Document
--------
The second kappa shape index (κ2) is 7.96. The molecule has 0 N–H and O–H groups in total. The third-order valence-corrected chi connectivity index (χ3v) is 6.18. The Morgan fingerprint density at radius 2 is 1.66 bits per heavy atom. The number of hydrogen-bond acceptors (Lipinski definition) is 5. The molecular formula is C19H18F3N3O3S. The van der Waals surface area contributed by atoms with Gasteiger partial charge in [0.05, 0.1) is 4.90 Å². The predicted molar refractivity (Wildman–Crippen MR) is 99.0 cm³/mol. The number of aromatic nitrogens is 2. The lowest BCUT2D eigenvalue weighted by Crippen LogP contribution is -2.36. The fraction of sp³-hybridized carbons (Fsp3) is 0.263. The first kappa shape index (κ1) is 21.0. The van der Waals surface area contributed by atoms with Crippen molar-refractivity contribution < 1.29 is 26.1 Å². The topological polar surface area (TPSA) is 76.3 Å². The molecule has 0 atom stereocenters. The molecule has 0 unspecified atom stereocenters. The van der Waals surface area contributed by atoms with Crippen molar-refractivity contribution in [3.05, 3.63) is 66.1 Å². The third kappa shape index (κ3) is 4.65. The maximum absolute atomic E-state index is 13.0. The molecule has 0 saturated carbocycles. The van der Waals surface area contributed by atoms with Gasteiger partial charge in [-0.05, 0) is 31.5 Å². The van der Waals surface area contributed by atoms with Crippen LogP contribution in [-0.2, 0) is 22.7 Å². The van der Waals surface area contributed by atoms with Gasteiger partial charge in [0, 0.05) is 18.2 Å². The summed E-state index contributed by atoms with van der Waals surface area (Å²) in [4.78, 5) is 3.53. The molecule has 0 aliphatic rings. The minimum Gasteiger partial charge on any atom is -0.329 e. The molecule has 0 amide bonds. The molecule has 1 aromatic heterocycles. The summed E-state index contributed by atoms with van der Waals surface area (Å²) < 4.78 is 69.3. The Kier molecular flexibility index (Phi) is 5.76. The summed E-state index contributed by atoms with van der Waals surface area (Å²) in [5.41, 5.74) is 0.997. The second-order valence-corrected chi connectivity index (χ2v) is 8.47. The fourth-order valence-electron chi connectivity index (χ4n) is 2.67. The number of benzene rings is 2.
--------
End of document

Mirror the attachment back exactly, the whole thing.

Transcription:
The second kappa shape index (κ2) is 7.96. The molecule has 0 N–H and O–H groups in total. The third-order valence-corrected chi connectivity index (χ3v) is 6.18. The Morgan fingerprint density at radius 2 is 1.66 bits per heavy atom. The number of hydrogen-bond acceptors (Lipinski definition) is 5. The molecular formula is C19H18F3N3O3S. The van der Waals surface area contributed by atoms with Gasteiger partial charge in [0.05, 0.1) is 4.90 Å². The predicted molar refractivity (Wildman–Crippen MR) is 99.0 cm³/mol. The number of aromatic nitrogens is 2. The lowest BCUT2D eigenvalue weighted by Crippen LogP contribution is -2.36. The fraction of sp³-hybridized carbons (Fsp3) is 0.263. The first kappa shape index (κ1) is 21.0. The van der Waals surface area contributed by atoms with Crippen molar-refractivity contribution < 1.29 is 26.1 Å². The topological polar surface area (TPSA) is 76.3 Å². The molecule has 0 atom stereocenters. The molecule has 0 unspecified atom stereocenters. The van der Waals surface area contributed by atoms with Crippen molar-refractivity contribution in [3.05, 3.63) is 66.1 Å². The third kappa shape index (κ3) is 4.65. The maximum absolute atomic E-state index is 13.0. The molecule has 0 saturated carbocycles. The van der Waals surface area contributed by atoms with Gasteiger partial charge in [-0.05, 0) is 31.5 Å². The van der Waals surface area contributed by atoms with Crippen LogP contribution in [-0.2, 0) is 22.7 Å². The van der Waals surface area contributed by atoms with Gasteiger partial charge in [0, 0.05) is 18.2 Å². The summed E-state index contributed by atoms with van der Waals surface area (Å²) in [4.78, 5) is 3.53. The molecule has 0 aliphatic rings. The minimum Gasteiger partial charge on any atom is -0.329 e. The molecule has 0 amide bonds. The molecule has 1 aromatic heterocycles. The summed E-state index contributed by atoms with van der Waals surface area (Å²) < 4.78 is 69.3. The Kier molecular flexibility index (Phi) is 5.76. The summed E-state index contributed by atoms with van der Waals surface area (Å²) in [5.41, 5.74) is 0.997. The second-order valence-corrected chi connectivity index (χ2v) is 8.47. The fourth-order valence-electron chi connectivity index (χ4n) is 2.67. The number of benzene rings is 2.